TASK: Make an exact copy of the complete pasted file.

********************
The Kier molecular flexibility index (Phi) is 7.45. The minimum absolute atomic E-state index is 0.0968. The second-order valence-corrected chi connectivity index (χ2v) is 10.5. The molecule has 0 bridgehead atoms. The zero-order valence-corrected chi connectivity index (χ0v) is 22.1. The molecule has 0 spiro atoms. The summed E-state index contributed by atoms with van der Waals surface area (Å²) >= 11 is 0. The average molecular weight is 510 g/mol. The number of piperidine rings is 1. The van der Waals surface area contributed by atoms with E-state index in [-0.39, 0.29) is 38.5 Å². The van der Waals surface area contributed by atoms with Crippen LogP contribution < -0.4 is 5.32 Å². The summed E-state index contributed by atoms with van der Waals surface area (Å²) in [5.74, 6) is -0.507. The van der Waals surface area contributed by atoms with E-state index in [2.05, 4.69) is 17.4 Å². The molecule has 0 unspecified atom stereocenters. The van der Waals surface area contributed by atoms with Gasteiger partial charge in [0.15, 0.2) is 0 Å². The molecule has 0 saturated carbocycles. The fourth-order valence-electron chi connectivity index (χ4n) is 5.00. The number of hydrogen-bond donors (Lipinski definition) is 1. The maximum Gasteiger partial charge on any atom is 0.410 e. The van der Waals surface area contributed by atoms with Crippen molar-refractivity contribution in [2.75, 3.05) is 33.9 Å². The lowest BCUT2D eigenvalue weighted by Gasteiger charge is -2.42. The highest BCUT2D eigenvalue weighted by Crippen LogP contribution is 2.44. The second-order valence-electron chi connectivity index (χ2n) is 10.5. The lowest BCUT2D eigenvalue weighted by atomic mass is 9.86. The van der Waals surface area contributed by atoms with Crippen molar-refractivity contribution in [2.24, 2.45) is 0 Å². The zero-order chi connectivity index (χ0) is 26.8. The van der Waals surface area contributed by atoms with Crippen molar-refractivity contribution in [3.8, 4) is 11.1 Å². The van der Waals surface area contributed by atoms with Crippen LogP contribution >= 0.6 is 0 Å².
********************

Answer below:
The Kier molecular flexibility index (Phi) is 7.45. The minimum absolute atomic E-state index is 0.0968. The second-order valence-corrected chi connectivity index (χ2v) is 10.5. The molecule has 0 bridgehead atoms. The zero-order valence-corrected chi connectivity index (χ0v) is 22.1. The molecule has 0 spiro atoms. The summed E-state index contributed by atoms with van der Waals surface area (Å²) >= 11 is 0. The average molecular weight is 510 g/mol. The number of piperidine rings is 1. The van der Waals surface area contributed by atoms with E-state index in [-0.39, 0.29) is 38.5 Å². The van der Waals surface area contributed by atoms with Crippen LogP contribution < -0.4 is 5.32 Å². The summed E-state index contributed by atoms with van der Waals surface area (Å²) in [5.74, 6) is -0.507. The van der Waals surface area contributed by atoms with E-state index in [2.05, 4.69) is 17.4 Å². The molecule has 0 unspecified atom stereocenters. The van der Waals surface area contributed by atoms with Gasteiger partial charge in [0.15, 0.2) is 0 Å². The molecule has 0 saturated carbocycles. The fourth-order valence-electron chi connectivity index (χ4n) is 5.00. The number of hydrogen-bond donors (Lipinski definition) is 1. The maximum Gasteiger partial charge on any atom is 0.410 e. The van der Waals surface area contributed by atoms with Crippen molar-refractivity contribution in [2.75, 3.05) is 33.9 Å². The lowest BCUT2D eigenvalue weighted by Gasteiger charge is -2.42. The highest BCUT2D eigenvalue weighted by Crippen LogP contribution is 2.44. The second-order valence-electron chi connectivity index (χ2n) is 10.5. The lowest BCUT2D eigenvalue weighted by atomic mass is 9.86. The van der Waals surface area contributed by atoms with Crippen molar-refractivity contribution in [2.24, 2.45) is 0 Å². The zero-order chi connectivity index (χ0) is 26.8. The van der Waals surface area contributed by atoms with Crippen molar-refractivity contribution in [3.8, 4) is 11.1 Å². The van der Waals surface area contributed by atoms with Crippen LogP contribution >= 0.6 is 0 Å².